"It's Gone to Your Head" Review
From April 6 to 16, in the Wedeman Art Gallery located in Yamawaki Center for the Arts, was its latest exhibit, cleverly titled “It’s Gone To Your Head.”
This current collection features a variety of hats from different eras. The pieces on display are from both the School of Fashion’s archive, and personal donations from students, alumni, and professors. After three years in the making, this is an exhibit for the books.
The exhibit was curated by Professor of Fashion Jill Carey with her FASH420: Resource Collection Management class in partnership with Associate Professor of Graphic Design and Wedemen Gallery Director Vladimir Zimakov.
The hats in the collection are dated from the late 1800s to the 2010s, ranging around the globe in origin, according to fashion design junior and student curator Tyson Buggs, a member of the FASH420 class.
The students who assisted in curating this exhibit went through a process of applications to get into the course. Once accepted, there was a long process of research and development. As a four-person team, not including the alumni who worked on this pre-COVID-19, these students had to prove themselves in order to have such a prominent role in the whole curating process of the exhibit.
Sarah Cerise (‘20) and Kendra Sperry (‘10) were part of the initial team that began to “spotlight” hats for the collection. They stated that their basic criteria were based on the quality of the hat and if it could fit around a mannequin’s head without being damaged.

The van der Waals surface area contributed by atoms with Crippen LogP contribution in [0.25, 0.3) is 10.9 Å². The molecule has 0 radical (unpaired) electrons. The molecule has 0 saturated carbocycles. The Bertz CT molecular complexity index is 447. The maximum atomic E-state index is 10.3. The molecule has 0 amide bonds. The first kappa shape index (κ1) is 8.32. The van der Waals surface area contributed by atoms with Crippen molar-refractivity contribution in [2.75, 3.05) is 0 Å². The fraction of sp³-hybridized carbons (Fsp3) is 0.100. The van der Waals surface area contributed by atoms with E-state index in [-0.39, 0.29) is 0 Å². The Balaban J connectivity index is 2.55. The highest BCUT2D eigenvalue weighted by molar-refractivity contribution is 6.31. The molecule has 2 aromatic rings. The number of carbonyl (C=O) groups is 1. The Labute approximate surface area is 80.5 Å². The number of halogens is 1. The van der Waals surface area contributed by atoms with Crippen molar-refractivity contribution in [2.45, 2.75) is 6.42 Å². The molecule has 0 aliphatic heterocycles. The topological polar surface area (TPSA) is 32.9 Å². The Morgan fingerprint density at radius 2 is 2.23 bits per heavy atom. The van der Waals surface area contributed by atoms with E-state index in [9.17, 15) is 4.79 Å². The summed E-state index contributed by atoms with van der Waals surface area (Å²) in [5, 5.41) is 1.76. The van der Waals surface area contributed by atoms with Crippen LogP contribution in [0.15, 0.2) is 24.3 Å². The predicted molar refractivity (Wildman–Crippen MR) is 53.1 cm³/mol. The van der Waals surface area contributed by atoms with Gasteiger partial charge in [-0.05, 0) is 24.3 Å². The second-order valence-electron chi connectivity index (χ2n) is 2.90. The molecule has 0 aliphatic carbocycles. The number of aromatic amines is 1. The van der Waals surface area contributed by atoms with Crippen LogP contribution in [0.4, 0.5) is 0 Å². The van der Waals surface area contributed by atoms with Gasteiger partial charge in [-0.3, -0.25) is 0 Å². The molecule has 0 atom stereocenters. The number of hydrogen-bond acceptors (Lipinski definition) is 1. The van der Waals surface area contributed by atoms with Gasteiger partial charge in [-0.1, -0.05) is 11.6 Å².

Current students in the FASH420 class continued designating which hats would be featured; but additionally worked on banners, display cards, newsletters, and coordination with faculty and alumni.
As a fashion design junior and a member of the FASH420, Emmanuella Brempong stated, “what Professor Carey had us doing in class was editing descriptions of the vignettes [and] designing banners. You’d come over to the gallery a couple of times during the week and design the layout for where the hats were going to go on transporting materials, things like that. So it’s been a very tough couple of weeks, but the reward has been very interesting to see.” This shows the efforts that these few students experienced to create this exhibit.
Brempong had her work featured in the collection too. “Downy Cap” was on the second floor of the gallery. “I actually contributed one artifact, which is the COVID and downy cap. I designed and made about 30 for my mother and many other workers at UMass Memorial. So that’s one of my favorites,” she said.
The exhibit is now closed, but the Wedemen Gallery is in the process of creating a virtual exhibit on the gallery’s website for Symposium that will be available for all, according to Zimakov.